Apple’s roadkill whine in unison: ‘incompatibility is slowing growth of digital music’

“The market for legitimate music downloads is booming, but the stumbling block of incompatibility will not go away. Just ask anyone who has ever tried to put a Napster track on an iPod,” Brian Garrity writes for Billboard.

MacDailyNews Take: Why settle for asking just one? Ask all three of them.

Garrity writes, “Experts say the DRM dilemma might not be resolved for another two years. ‘It’s not going to go away quickly,’ Napster chief technology officer William Pence said at a recent DRM conference in New York.”

MacDailyNews Take: If Napster executives are such DRM experts, why do they use Microsoft’s WMA DRM instead of developing their own? Why two years? Is that how long Napster figures they’ll last?

Garrity writes, “Microsoft’s Windows Media DRM is supported on more than 60 devices and used for digital files sold by dozens of retailers, including Napster, AOL, Yahoo, RealNetworks, Virgin, FYE and Wal-Mart. Apple’s DRM is called Fair Play [sic] and works only in Apple-controlled products and services like the iPod and the iTunes Music Store.”

MacDailyNews Take: Apple’s iTunes Music Store is the only store mentioned above that supports both Mac and Windows. All of the rest that Garrity mentions support only Windows. Apple has sold more songs online than the rest of the above-mentioned outfits combined. Apple’s AAC with FairPlay DRM is the de facto standard for legal online music files. Would it matter if Windows Media were supported by over 60,000 devices if nobody were buying and using them?

MacDailyNews Major Annnouncement: We have developed a car that runs on maple syrup! Exxon is stifling the growth of our product – they need to install maple syrup pumps in their stores! In addition, we’ve developed a maple syrup pump for maple syrup cars! Toyota are stifling the growth of our maple syrup pumps – they need to make cars that run on maple syrup! We’re waiting for The New Zealand Herald and Billboard to pick up our story and help us whine to a larger audience.

Garrity writes, “As more consumers go digital, the compatibility issues between Apple and Microsoft become more pronounced. Apple, the early market leader, has been particularly resistant to shaking hands in the interest of compatibility.”

MacDailyNews Take: The vast majority of consumers are choosing iPods and using Apple’s iTunes Music Store on their Macs or Windows PCs. A song is a song and Apple offers the largest legal music library at consistent prices. Why should Apple give away their business to other music outfits or sell songs for players from which they derive no profit? Solely for the “interest of compatibility?” That’s some business plan. Apple would have a tough time getting shareholder approval for that one.

Garrity writes, “More than 184 million digital tracks were sold in the United States this year through the end of July, according to Nielsen SoundScan. That is almost double the amount sold during the same period in 2004. Still, some digital-music executives say compatibility problems are slowing the growth of legitimate download sales and subscription services.”

MacDailyNews Take: Apple’s iTunes Music Store surpassed 300 million songs sold on March 2, 2005 and surpassed 500 million songs on July 18, 2005. Thats’ over 200 million songs right there, in only 4 and a half months. It’s a safe bet that of the 184 million songs sold in the U.S. that Garrity mentions, almost all of them were sold by Apple. So, Apple is slowing down the growth of legitimate download sales? Come on. Apple created the market and it responsible for nearly all of its growth. Apple’s slowing down subscription services somewhat, maybe, since Apple doesn’t offer that option (mainly because it still hasn’t proven to be worth it), but consumers clearly seem to want to own their music much more than they want to rent it, as Apple proven over half a billion times. The only real growth Apple has slowed is the growth of their competitors.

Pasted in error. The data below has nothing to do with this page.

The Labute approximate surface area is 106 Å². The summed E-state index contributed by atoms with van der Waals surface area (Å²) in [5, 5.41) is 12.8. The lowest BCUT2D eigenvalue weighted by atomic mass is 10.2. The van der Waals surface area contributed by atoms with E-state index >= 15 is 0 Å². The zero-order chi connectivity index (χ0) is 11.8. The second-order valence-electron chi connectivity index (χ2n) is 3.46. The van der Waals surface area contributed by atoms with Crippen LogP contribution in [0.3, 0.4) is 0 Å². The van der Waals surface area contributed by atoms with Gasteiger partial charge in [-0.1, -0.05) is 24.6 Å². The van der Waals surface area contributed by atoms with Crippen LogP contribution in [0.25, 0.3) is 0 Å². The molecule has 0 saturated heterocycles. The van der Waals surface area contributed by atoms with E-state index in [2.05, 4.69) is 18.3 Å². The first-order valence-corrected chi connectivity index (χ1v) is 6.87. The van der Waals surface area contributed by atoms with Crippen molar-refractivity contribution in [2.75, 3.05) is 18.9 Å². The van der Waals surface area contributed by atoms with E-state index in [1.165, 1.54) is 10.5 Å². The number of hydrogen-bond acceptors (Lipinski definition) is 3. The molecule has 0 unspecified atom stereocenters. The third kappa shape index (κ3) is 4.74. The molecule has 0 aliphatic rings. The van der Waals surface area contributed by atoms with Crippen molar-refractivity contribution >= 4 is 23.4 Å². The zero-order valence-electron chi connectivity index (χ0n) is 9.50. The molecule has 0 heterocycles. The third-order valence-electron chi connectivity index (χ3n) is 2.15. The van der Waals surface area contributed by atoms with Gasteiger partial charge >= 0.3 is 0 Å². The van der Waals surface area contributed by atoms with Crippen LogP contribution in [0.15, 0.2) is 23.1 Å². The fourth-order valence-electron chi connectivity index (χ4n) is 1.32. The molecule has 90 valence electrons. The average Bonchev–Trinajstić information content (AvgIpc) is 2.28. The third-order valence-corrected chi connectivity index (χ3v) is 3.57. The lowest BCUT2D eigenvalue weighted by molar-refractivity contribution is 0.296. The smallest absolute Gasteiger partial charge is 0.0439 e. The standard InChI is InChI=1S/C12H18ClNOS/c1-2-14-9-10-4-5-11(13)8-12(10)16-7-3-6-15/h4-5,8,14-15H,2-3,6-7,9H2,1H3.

Garrity continues, “Even the CD presents DRM issues, because Apple has not licensed Fair Play for inclusion on copy-protected discs, thus making secure CDs incompatible with the iPod, the most popular portable player with more then 15 million units sold.”

MacDailyNews Take: Those so-called CDs are not Red Book compliant, so they are not even CDs. Apple has sold well over 21 million iPods and counting.

Full article here.
The only people whining are portable digital device makers, online music outfits, and DRM peddlers that are not named Apple. Consumers, meanwhile, are happily buying iPods, importing music from Red Book compliant Compact Discs that they own, and using the iTunes Music Store on both Macs and PCs. The whining that we hear is coming from companies that are losing or have already lost to Apple’s superior symbiotic music solution, iPod+iTunes+iTunes Music Store, not from consumers.

The online music outfits are quite unhappy because the music they sell can’t easily and seamlessly be played on the device most people have chosen to own, Apple’s iPod. The portable digital music player makers are unhappy because very few want their players. People obviously want iPods instead and also wish to utilize Apple’s iTunes Music Store for it’s large library, podcast features, liberal DRM, consistent pricing, exclusives, etc. Microsoft is doubly unhappy because their proprietary WMA DRM is not the de facto standard for portable digital music player or online music services. These three factions, the online music outfits, the portable digital music player makers, and Microsoft, will continue the wails of their death throes via willing and/or ignorant media outlets, but that doesn’t mean that Apple has to change a thing until or unless they see a sound business case for doing so.

It’s the losers (Napster, Microsoft, Sony, Creative, iRiver, RealNetworks, etc.) that are whining. Not music buyers. Not music player buyers. Not Apple. Apple is too busy selling iPods and music online to care about the losers’ sour grapes.